Savan Qadir, activist, research assistant, and former asylum seeker, writes about how the Home Office needs to change its approach ...

GLASGOW is no longer the only Scottish city taking asylum seekers. Every local authority in the country is now involved in “asylum dispersal”.

In April, the Tories’ “Minister for Safe and Legal Migration”, Kevin Foster, announced that the Home Office would be sending asylum seekers to all Scottish council areas on a mandatory basis.

By spreading the number of people seeking asylum across more areas, the Home Office hoped to “reduce and end” the use of hotels for accommodation.

READ MORE: Why an independent Scotland would make life better for refugees and asylum seekers

Foster (below) said: “All local authority areas in England, Scotland and Wales will be expected to participate in a new system of full dispersal to allow us to move from hotels to less expensive and more suitable dispersed accommodation.”

The National:

Before the announcement, Glasgow was the only asylum dispersal city in Scotland. Now, all Scottish local authorities are asylum dispersal areas.

People who seek asylum are excluded from most mainstream public services including housing and homelessness services, welfare, and social care. Instead, they are entitled to limited support through Asylum Support and Accommodation.

This is a public service that is contracted by the Home Office (valued at approximately £4 billion over 10 years) to for-profit private companies. It is not managed by the Scottish Government or by Scottish local authorities.

This profiteering system is an eye-watering waste of public resources, but it has also proven to be extremely harmful and unsafe for individuals who are subject to the system as well as for our cities and communities.

READ MORE: Inquiry launched into treatment of asylum seekers during the pandemic

One example of the unsafe practice of putting asylum seekers and refugees in hotels is the Park Inn tragedy in Glasgow. This resulted in six people being stabbed, including a police officer, and the attacker was shot dead by the police. The BBC later reported that the person who started the attack had asked for help more than 70 times prior to the incident.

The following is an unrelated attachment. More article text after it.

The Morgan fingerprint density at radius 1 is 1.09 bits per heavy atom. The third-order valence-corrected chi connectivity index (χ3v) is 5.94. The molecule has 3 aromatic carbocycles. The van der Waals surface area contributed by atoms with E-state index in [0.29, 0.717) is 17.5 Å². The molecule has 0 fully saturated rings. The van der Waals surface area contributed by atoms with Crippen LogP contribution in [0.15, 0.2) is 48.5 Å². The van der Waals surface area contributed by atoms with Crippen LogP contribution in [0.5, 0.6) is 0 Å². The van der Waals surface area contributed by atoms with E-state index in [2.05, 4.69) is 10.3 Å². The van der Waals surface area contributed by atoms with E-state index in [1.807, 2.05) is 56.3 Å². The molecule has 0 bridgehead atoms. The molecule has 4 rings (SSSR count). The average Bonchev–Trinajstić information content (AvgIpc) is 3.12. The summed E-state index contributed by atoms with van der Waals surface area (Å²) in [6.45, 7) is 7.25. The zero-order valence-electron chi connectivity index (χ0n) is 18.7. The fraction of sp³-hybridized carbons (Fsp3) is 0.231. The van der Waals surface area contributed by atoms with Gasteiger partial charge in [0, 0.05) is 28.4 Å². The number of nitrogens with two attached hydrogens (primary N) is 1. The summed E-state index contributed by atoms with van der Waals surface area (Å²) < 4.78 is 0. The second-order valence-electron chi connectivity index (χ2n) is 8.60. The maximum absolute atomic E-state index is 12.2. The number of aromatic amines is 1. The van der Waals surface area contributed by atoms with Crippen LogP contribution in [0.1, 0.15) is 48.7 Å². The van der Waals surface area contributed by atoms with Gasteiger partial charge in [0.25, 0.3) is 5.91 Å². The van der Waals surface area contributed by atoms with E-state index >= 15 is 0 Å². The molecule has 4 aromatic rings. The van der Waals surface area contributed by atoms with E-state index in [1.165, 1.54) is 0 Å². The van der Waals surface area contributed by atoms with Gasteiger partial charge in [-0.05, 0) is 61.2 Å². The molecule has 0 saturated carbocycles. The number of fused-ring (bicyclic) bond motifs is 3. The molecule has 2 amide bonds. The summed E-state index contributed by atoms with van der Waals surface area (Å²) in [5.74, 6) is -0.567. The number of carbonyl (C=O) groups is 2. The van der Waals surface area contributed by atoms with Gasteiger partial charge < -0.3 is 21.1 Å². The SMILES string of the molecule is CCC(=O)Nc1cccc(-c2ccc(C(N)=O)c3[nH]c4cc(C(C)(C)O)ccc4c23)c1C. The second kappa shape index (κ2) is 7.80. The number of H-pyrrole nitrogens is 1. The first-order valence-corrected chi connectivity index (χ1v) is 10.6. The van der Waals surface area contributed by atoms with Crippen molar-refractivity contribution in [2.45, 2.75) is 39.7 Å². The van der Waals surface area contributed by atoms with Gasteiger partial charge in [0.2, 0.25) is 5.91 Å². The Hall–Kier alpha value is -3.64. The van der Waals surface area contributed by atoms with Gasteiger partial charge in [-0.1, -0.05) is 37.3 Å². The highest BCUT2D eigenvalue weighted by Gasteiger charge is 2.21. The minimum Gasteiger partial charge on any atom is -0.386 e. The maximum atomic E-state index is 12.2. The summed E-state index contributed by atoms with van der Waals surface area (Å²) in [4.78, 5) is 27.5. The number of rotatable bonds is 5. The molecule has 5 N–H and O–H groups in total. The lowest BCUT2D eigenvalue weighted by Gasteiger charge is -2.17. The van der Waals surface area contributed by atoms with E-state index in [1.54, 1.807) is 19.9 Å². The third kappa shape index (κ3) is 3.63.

Dylan Fatoohi, the co-founder and director of the refugee and asylum-led organisation Refugees for Justice, said: “We believe that the UK asylum and accommodation system remains broken as evidenced by both parliamentary inquiries and independent research and highlighted by the harrowing and avoidable Park Inn Incident.”

Refugees for Justice has prepared a proposal aiming to deliver better housing and support provision for asylum seekers and refugees living in Scotland. They ask the UK Government to:

  • Deliver a locally managed asylum accommodation and support model, with the involvement of the Scottish government, centrally funded by the UK Government. The group says the system should place people into communities, in residential accommodation, and not in institutional settings cut off from mainstream life.
  • Ensure public safeguarding, service and oversight. Instead of contracting private companies, the Home Office should provide full-cost funding directly to Scottish local authorities, who can then work with charities to support integration from day one, the group says.
  • Build on the experience of the Syrian Vulnerable Resettlement Scheme. Scottish local authorities will provide accommodation and support to asylum seekers in line with Scottish housing and homelessness support provision standards. 
  • Embrace the spirit of the public support for Ukrainian and Afghan refugees that demonstrated empathy to help refugees seeking protection to be able to fully participate and contribute to society and their local communities. 
  • Empower the voluntary sector and community-based groups to support the integration of asylum seekers and ensure their access to community support with the Scottish Government’s New Scots integration fund, administrated by the Scottish Refugee Council.

The proposal has been endorsed by many organisations operating in Scotland and also has cross-party support in the Scottish Parliament.

SNP MSP Kaukab Stewart has mentioned the proposal in the Scottish parliament, saying on World Refugee Day: “I commend to the minister the work done by Refugees for Justice in preparing an asylum dispersal proposal for Scotland.

"I would also commend it to the Home Secretary, but I fear that all compassionate approaches are far from the hostile environment agenda that is clearly being set down there.”